The concept of consent has come up twice in the news in a week. First, a court denied Tony Nicklinson the right to die. The fact he consented to his death was deemed irrelevant. Now, George Galloway has caused a stir by suggesting that being asleep does not preclude consenting to sex. If the context is correct, Galloway claims – for instance, having recent prior sexual interactions with someone and sharing a bed that night – this might not constitute rape. Cue the typical platitudes flooding the airwaves and the Twittersphere, as people rush to express opposition through bare tautologies like ‘rape is rape’, ‘yes means yes’ and ‘no means no’.
Whilst well intentioned, the problem is that consent is not a simple concept at all. As we shall see, the law acknowledges that it’s deeply nuanced. But here’s Britain’s formal definition:
A person consents if he or she agrees by choice, and has the freedom and capacity to make that choice. The essence of this definition is the agreement by choice. The law does not require the victim to have resisted physically in order to prove a lack of consent. The question of whether the victim consented is a matter for the jury to decide…
And good luck to them. They’re going to need it. I don’t want to condemn this language too strongly, because I certainly wouldn’t want the job of framing a substantive definition. But anyone who thinks that cashing out consent in terms of ‘agreement by choice’ will clarify things is being too optimistic. It’s like explaining the nature of a ‘wrong’ act to a child by telling them that it is bad.
But let’s go through this slowly to see why ‘yes’ does not, in fact, necessarily express consent.
First, there’s the simple fact that a twelve year old’s word when it comes to sexual activity counts for nothing. We take it that the young are incapable of consenting, and so even if they say the word ‘yes’ then this would be rape. So consent requires the person in question to be of an appropriate age.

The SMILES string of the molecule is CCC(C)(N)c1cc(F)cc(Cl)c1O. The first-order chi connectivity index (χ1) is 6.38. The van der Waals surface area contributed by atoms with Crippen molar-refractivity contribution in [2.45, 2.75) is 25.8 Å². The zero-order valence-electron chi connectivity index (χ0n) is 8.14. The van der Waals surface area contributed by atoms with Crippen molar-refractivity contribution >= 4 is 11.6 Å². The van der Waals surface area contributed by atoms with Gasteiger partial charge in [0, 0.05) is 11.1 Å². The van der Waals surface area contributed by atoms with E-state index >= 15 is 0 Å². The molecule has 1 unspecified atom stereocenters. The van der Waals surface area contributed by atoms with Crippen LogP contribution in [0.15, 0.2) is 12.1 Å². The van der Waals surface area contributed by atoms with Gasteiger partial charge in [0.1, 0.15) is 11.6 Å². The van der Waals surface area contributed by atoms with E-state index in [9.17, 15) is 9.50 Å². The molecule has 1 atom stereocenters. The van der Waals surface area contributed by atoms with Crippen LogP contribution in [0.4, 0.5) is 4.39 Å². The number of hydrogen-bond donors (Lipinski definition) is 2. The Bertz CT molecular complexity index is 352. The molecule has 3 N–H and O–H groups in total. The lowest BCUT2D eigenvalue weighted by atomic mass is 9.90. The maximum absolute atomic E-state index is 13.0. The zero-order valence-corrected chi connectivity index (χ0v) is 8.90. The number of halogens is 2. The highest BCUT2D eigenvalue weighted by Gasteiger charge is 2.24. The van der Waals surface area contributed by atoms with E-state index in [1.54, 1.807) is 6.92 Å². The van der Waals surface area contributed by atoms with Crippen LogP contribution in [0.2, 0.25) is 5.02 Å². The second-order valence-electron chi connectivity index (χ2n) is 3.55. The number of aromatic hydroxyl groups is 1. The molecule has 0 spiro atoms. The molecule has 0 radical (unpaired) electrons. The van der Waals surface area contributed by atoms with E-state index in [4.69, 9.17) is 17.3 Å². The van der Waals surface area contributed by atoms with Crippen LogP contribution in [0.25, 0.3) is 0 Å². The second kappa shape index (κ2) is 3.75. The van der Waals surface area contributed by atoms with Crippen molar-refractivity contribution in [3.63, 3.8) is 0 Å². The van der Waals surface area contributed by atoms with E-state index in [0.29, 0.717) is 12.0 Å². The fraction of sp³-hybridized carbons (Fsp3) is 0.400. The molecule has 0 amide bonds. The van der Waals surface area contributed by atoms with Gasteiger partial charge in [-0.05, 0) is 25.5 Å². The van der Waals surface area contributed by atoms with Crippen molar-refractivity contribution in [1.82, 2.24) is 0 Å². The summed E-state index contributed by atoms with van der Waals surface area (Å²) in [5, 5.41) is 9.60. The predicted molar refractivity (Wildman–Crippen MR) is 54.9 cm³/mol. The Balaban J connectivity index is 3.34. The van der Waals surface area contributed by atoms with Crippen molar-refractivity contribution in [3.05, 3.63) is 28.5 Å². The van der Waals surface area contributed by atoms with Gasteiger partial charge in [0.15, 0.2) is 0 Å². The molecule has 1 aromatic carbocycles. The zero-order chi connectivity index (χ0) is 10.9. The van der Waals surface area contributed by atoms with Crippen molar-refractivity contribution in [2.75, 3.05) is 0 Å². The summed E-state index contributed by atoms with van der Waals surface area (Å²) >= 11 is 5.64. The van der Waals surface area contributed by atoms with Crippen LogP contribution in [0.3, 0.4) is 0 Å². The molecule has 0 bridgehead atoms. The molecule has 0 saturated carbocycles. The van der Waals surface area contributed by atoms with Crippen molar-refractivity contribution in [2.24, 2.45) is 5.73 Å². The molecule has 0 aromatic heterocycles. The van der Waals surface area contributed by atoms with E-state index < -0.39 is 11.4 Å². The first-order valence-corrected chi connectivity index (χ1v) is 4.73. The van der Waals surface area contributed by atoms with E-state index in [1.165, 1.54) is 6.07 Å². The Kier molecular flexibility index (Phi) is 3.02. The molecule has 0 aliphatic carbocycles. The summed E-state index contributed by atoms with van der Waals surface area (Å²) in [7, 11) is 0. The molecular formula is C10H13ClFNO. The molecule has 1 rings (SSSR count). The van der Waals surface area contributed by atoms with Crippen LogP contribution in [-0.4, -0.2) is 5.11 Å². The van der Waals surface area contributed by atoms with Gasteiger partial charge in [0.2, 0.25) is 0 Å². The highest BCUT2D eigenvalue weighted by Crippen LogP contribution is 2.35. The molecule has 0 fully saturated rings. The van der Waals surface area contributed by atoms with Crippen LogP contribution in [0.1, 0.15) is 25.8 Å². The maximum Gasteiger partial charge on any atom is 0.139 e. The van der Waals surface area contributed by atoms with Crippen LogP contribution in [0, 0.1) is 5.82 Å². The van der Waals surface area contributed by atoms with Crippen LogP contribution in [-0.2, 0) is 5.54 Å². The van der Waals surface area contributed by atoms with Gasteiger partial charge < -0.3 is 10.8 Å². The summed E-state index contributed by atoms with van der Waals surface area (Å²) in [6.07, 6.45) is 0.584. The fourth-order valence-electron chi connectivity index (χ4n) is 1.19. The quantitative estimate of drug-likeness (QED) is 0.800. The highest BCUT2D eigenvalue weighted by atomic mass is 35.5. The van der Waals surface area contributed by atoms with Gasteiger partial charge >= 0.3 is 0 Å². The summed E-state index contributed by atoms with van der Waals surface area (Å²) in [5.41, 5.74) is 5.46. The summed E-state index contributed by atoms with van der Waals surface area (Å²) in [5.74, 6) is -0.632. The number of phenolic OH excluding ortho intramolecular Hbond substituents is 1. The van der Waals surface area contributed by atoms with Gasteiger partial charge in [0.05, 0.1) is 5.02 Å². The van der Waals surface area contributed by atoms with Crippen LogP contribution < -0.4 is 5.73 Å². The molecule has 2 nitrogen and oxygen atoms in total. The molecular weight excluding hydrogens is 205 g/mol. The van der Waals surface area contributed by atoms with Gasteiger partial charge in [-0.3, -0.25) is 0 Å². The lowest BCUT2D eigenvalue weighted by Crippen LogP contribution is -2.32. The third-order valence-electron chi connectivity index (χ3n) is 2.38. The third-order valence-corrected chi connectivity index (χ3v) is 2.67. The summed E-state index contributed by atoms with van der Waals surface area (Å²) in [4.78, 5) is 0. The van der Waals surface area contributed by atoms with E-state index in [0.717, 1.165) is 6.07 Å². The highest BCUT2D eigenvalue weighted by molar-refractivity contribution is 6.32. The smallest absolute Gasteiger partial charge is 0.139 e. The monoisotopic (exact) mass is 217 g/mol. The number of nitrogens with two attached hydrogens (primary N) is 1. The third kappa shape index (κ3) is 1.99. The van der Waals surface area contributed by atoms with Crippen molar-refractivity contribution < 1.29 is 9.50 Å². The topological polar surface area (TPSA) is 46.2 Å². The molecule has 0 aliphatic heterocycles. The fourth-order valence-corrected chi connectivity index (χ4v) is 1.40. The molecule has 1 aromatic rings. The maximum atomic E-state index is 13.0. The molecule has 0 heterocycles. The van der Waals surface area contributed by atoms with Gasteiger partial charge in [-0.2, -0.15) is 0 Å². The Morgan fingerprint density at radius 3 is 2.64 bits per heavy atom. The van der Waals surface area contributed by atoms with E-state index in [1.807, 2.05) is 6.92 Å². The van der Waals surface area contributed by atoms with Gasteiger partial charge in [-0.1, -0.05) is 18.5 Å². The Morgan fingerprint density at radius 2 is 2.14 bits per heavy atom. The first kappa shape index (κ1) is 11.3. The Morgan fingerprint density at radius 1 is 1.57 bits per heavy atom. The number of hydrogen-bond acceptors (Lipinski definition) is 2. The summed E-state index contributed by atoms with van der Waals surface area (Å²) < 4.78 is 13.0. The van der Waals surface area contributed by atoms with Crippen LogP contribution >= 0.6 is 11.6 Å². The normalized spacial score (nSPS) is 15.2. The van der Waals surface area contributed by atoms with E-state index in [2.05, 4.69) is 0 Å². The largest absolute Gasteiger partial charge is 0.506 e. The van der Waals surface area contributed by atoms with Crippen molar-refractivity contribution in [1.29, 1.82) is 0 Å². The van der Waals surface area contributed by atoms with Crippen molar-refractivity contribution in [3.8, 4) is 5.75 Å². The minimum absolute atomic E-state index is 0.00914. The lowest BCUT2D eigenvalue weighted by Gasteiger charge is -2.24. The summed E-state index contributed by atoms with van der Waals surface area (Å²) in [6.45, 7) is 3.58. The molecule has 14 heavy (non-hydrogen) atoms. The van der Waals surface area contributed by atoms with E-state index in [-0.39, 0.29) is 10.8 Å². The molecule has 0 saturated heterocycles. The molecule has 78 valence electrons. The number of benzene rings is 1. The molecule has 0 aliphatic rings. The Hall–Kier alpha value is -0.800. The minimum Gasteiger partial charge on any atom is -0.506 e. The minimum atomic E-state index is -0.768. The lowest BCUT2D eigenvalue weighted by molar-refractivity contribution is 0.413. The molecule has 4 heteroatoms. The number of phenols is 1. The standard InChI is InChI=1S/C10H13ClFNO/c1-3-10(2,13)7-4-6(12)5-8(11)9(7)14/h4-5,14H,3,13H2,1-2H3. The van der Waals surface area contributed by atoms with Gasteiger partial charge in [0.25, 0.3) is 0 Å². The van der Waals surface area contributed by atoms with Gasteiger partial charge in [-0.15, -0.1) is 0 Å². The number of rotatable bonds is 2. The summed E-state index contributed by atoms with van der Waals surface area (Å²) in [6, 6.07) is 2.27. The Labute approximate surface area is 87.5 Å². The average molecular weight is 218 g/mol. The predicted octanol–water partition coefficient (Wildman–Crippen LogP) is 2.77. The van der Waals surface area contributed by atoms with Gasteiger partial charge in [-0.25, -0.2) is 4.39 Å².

Second, some states have laws classifying sex through deception as rape. Such cases safeguard against, for instance, a twin brother impersonating his other half and thereby extracting the consent of his brother’s wife. The wife will have said ‘yes’ to the act, insofar as it will have proceeded peacefully without force. And yet we intuitively think she will not have consented. This seems to be because the act was not committed ‘with knowledge’, and so once more ‘yes’ need not necessarily mean yes.
Third, British law recognises a context of ‘fear’ as valid grounds on which to conclude that consent was not present. For instance, if a wife experiences sustained domestic violence, and knows refusal of intercourse will lead to severe beatings, when she proceeds to say ‘yes’ to sex this does not mean that she has not been raped. Now ‘consent’ is starting to look like a mental state. It is something you think, not something you say.
Fourth, in relation to Galloway’s comments, most people agree, and the law recognises, that someone who is unconscious cannot consent, and this means that sex with an unconscious person is rape. We may wish to add a provision that this person would have dissented from the act if they were awake, and do so once they learn of what happened. I’m not too sure, but it seems to be that sort of plausible if awkward thought that Galloway is having. Regardless, if a person was unconscious when another person had sex with them, and they would and later do oppose that, this is evidently rape.